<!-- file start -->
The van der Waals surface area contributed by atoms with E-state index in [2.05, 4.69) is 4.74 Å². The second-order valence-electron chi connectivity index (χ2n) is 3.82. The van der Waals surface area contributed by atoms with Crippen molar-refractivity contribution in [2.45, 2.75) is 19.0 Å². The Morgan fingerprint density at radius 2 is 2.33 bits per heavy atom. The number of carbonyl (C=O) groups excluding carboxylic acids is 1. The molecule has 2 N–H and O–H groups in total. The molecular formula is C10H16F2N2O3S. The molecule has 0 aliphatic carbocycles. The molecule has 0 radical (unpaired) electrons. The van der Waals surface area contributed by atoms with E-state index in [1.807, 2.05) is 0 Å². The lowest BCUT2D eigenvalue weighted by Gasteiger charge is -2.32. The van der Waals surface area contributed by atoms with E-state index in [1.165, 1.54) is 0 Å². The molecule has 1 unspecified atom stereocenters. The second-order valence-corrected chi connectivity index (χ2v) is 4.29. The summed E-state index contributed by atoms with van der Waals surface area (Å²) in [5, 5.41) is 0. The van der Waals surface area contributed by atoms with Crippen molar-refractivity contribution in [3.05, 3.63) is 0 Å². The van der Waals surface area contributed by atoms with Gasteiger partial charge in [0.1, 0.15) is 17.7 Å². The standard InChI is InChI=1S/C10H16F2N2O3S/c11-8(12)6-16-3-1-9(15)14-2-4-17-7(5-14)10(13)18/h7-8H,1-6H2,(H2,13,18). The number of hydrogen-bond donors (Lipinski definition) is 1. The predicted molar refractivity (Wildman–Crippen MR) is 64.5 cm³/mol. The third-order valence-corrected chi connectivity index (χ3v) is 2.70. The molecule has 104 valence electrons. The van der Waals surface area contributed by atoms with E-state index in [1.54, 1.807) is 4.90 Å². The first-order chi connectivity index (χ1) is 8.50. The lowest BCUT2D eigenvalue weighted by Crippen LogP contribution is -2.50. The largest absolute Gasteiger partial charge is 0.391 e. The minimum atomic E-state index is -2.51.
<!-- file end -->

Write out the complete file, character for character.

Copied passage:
The van der Waals surface area contributed by atoms with E-state index in [2.05, 4.69) is 4.74 Å². The second-order valence-electron chi connectivity index (χ2n) is 3.82. The van der Waals surface area contributed by atoms with Crippen molar-refractivity contribution in [2.45, 2.75) is 19.0 Å². The Morgan fingerprint density at radius 2 is 2.33 bits per heavy atom. The number of carbonyl (C=O) groups excluding carboxylic acids is 1. The molecule has 2 N–H and O–H groups in total. The molecular formula is C10H16F2N2O3S. The molecule has 0 aliphatic carbocycles. The molecule has 0 radical (unpaired) electrons. The van der Waals surface area contributed by atoms with E-state index in [1.807, 2.05) is 0 Å². The lowest BCUT2D eigenvalue weighted by Gasteiger charge is -2.32. The van der Waals surface area contributed by atoms with E-state index in [1.165, 1.54) is 0 Å². The molecule has 1 unspecified atom stereocenters. The second-order valence-corrected chi connectivity index (χ2v) is 4.29. The summed E-state index contributed by atoms with van der Waals surface area (Å²) in [5, 5.41) is 0. The van der Waals surface area contributed by atoms with Crippen molar-refractivity contribution in [3.05, 3.63) is 0 Å². The van der Waals surface area contributed by atoms with Gasteiger partial charge in [0.1, 0.15) is 17.7 Å². The standard InChI is InChI=1S/C10H16F2N2O3S/c11-8(12)6-16-3-1-9(15)14-2-4-17-7(5-14)10(13)18/h7-8H,1-6H2,(H2,13,18). The number of hydrogen-bond donors (Lipinski definition) is 1. The predicted molar refractivity (Wildman–Crippen MR) is 64.5 cm³/mol. The third-order valence-corrected chi connectivity index (χ3v) is 2.70. The molecule has 104 valence electrons. The van der Waals surface area contributed by atoms with E-state index in [1.54, 1.807) is 4.90 Å². The first-order chi connectivity index (χ1) is 8.50. The lowest BCUT2D eigenvalue weighted by Crippen LogP contribution is -2.50. The largest absolute Gasteiger partial charge is 0.391 e. The minimum atomic E-state index is -2.51.